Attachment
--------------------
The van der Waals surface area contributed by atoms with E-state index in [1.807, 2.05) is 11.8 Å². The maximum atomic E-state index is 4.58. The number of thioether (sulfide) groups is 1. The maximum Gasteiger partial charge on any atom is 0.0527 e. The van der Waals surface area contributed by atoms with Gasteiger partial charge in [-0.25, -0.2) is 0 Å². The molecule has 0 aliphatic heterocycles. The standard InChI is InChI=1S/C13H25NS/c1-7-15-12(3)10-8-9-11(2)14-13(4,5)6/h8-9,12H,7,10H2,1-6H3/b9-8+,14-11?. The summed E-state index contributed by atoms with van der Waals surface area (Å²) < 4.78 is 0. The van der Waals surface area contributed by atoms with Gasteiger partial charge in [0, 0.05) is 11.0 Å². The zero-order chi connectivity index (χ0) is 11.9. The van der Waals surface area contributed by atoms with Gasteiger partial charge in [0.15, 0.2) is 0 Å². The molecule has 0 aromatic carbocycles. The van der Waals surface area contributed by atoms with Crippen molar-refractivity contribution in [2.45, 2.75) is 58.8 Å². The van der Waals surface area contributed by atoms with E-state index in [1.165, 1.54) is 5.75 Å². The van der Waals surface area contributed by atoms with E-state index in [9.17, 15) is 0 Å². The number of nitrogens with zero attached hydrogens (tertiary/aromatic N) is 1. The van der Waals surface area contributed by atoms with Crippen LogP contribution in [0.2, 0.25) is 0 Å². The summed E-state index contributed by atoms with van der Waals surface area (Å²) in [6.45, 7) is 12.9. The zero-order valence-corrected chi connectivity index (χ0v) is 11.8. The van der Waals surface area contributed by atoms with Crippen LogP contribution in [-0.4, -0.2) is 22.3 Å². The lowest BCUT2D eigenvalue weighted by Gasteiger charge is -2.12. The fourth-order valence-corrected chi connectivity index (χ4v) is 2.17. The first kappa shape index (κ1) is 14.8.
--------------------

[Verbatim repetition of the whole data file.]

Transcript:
The van der Waals surface area contributed by atoms with E-state index in [1.807, 2.05) is 11.8 Å². The maximum atomic E-state index is 4.58. The number of thioether (sulfide) groups is 1. The maximum Gasteiger partial charge on any atom is 0.0527 e. The van der Waals surface area contributed by atoms with Gasteiger partial charge in [-0.25, -0.2) is 0 Å². The molecule has 0 aliphatic heterocycles. The standard InChI is InChI=1S/C13H25NS/c1-7-15-12(3)10-8-9-11(2)14-13(4,5)6/h8-9,12H,7,10H2,1-6H3/b9-8+,14-11?. The summed E-state index contributed by atoms with van der Waals surface area (Å²) < 4.78 is 0. The van der Waals surface area contributed by atoms with Gasteiger partial charge in [0, 0.05) is 11.0 Å². The zero-order chi connectivity index (χ0) is 11.9. The van der Waals surface area contributed by atoms with Gasteiger partial charge in [0.15, 0.2) is 0 Å². The molecule has 0 aromatic carbocycles. The van der Waals surface area contributed by atoms with Crippen molar-refractivity contribution in [2.45, 2.75) is 58.8 Å². The van der Waals surface area contributed by atoms with E-state index in [1.165, 1.54) is 5.75 Å². The van der Waals surface area contributed by atoms with E-state index in [9.17, 15) is 0 Å². The number of nitrogens with zero attached hydrogens (tertiary/aromatic N) is 1. The van der Waals surface area contributed by atoms with Crippen LogP contribution in [0.2, 0.25) is 0 Å². The summed E-state index contributed by atoms with van der Waals surface area (Å²) in [6.45, 7) is 12.9. The zero-order valence-corrected chi connectivity index (χ0v) is 11.8. The van der Waals surface area contributed by atoms with Crippen LogP contribution in [-0.4, -0.2) is 22.3 Å². The lowest BCUT2D eigenvalue weighted by Gasteiger charge is -2.12. The fourth-order valence-corrected chi connectivity index (χ4v) is 2.17. The first kappa shape index (κ1) is 14.8.